But now. It is an orange grove! Rich, golden orange walls, sage green curtains and bedspread. So refreshing and natural. Passing a day lily on the street today, I got all sappy: My room is the color of a day lily’s throat.

 

Green Baby Food July 4, 2008

I came up against a couple deadlines yesterday. One: my jarred baby-food stock was totally depleted. Two: I realized none too soon that stores would be closed on the Fourth and that I was sick of buying jars of baby food, anyway. Three: My garden, so far, has yielded next-to-nothing that Freya can digest (only enough spinach for salad, a recent handful of peas that Nev and I wolfed down ourselves).

So I broke down and stocked up at a farmstand. It was fantastic. They had zucchini, spinach, and big, juicy shelling peas. I bought pounds. And, surprise of surprises, it was immensely effing satisfying to make baby food from scratch. I wasn’t sure — I’ve said before, I don’t love cooking, and dislike the prep most of all, so I wondered if I would end up weary in the kitchen, still shelling peas with a bellyful of bah-humbug.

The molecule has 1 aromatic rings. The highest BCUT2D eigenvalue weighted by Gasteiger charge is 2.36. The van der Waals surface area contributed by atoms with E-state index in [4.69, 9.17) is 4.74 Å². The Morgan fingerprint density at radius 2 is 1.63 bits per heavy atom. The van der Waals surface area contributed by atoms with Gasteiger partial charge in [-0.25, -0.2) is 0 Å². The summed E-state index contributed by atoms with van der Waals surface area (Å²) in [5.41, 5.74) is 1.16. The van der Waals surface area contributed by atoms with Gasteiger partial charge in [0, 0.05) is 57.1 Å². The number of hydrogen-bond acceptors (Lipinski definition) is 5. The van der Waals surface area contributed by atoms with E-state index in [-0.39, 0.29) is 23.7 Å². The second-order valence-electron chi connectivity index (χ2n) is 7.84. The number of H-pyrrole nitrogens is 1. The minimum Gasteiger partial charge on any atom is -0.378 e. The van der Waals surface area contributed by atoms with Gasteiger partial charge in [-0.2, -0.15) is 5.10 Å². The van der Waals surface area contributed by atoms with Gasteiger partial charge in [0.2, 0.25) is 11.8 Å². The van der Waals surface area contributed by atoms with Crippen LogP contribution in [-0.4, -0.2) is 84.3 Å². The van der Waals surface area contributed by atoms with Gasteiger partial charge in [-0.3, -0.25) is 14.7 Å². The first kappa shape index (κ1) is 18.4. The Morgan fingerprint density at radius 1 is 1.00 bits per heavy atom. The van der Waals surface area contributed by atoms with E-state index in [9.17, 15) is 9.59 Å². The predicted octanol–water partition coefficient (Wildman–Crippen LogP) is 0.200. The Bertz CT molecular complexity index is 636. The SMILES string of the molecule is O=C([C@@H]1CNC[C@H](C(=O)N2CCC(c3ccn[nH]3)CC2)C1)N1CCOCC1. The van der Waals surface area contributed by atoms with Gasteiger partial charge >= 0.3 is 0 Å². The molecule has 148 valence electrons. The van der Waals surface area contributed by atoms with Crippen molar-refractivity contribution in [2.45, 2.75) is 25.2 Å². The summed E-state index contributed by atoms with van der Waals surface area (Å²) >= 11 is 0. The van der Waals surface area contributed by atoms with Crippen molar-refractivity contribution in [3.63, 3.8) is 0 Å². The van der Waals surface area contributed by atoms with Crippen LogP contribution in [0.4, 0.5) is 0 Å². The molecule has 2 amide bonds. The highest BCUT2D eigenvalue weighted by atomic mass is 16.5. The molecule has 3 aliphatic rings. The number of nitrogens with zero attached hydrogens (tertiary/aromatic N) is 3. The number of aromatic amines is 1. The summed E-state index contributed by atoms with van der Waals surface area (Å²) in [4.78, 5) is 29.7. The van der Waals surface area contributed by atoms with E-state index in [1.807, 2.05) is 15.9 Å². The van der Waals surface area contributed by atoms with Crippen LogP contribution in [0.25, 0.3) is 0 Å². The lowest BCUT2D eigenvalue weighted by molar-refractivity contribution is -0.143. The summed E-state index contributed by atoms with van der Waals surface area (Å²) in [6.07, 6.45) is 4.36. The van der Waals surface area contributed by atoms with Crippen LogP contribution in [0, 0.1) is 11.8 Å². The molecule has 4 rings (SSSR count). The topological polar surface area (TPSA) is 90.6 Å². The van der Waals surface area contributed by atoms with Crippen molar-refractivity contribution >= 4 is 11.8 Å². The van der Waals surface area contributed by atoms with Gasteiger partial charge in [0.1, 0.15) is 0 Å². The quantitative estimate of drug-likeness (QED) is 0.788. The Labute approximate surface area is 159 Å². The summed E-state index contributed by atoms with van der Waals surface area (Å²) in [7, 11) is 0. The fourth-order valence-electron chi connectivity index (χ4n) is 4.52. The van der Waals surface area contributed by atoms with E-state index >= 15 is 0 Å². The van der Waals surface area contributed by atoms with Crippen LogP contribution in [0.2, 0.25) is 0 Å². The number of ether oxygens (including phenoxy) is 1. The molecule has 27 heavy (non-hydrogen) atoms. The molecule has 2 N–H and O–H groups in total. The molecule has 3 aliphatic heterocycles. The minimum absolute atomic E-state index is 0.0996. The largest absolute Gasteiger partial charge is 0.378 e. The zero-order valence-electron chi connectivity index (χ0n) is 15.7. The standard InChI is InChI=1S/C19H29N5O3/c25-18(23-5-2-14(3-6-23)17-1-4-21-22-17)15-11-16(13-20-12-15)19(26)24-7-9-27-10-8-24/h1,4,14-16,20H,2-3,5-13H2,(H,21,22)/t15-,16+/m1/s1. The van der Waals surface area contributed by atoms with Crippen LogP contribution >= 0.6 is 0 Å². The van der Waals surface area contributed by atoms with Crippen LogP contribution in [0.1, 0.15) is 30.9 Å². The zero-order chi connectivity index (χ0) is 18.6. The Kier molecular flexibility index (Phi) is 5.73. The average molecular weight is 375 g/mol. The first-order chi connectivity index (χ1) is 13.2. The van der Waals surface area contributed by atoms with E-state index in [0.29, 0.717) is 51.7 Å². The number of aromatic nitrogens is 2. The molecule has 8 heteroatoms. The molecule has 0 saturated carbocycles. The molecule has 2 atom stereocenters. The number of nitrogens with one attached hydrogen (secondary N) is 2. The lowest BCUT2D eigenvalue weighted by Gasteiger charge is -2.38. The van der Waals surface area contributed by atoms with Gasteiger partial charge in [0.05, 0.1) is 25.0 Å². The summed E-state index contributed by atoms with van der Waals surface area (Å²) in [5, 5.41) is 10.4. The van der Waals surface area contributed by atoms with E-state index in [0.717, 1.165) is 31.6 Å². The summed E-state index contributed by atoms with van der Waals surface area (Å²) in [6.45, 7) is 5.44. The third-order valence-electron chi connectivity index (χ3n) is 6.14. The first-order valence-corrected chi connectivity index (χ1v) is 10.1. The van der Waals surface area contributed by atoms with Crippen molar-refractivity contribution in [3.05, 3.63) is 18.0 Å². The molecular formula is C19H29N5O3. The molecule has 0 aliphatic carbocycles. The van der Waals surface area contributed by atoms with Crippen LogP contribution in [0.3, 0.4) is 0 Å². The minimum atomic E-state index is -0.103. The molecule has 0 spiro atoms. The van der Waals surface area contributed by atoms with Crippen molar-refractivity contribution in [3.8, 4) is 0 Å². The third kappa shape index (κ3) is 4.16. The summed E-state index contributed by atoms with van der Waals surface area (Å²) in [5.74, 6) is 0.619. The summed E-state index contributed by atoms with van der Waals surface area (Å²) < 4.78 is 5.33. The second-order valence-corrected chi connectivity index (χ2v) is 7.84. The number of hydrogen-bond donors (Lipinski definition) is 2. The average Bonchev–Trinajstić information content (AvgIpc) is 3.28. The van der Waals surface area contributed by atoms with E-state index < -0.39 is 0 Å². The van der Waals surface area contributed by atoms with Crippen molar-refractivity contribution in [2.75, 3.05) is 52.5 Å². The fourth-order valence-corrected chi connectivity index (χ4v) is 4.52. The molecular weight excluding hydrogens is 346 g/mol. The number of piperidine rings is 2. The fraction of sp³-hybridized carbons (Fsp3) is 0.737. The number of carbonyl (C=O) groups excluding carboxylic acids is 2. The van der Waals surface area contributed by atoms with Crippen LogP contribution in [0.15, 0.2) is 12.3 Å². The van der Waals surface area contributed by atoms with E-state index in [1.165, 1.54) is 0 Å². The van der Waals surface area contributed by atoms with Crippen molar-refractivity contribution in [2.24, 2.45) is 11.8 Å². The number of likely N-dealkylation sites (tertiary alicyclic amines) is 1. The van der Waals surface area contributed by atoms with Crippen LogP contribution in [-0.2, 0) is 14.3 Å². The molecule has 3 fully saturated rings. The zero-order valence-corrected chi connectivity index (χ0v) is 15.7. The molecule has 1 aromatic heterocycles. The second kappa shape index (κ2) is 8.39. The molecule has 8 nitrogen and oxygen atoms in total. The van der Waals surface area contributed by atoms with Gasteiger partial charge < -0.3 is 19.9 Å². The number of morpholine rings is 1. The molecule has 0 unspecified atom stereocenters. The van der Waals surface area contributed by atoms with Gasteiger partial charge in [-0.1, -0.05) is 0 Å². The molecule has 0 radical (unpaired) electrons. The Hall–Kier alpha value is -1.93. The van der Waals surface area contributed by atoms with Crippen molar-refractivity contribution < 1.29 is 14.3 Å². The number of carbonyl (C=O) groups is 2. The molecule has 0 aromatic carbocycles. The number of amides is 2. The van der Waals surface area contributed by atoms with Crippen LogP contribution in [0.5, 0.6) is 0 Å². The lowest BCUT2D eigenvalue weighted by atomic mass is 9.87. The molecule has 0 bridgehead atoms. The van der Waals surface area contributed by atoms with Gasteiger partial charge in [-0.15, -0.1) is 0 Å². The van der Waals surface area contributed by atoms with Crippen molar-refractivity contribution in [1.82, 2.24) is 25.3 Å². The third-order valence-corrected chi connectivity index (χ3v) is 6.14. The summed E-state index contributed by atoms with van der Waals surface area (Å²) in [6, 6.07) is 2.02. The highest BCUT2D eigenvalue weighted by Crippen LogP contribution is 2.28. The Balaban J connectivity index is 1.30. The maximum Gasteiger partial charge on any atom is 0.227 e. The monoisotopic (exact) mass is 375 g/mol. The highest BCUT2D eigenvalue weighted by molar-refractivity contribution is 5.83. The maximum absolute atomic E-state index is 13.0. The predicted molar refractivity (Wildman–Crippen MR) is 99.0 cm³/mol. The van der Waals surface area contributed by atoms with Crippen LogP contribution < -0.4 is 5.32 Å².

But no. In fact, I almost stayed home from a party yesterday evening to make more baby food. Yeah. (And, yes, I have always been a dork.) The first batch of spinach turned out so tasty and vibrant green. Here’s my best Martha Stewart snapshot, which still doesn’t do justice to the puree:

I’m storing it in ice cube trays à la my friend Claudia. And the peas! I returned to the kitchen after the party and stayed up ’til midnight shelling, blanching, and pureeing peas for the sheer pleasure of seeing what gorgeously saturated shade of green they would turn out:

And the taste, my God, they are so freshly delicious.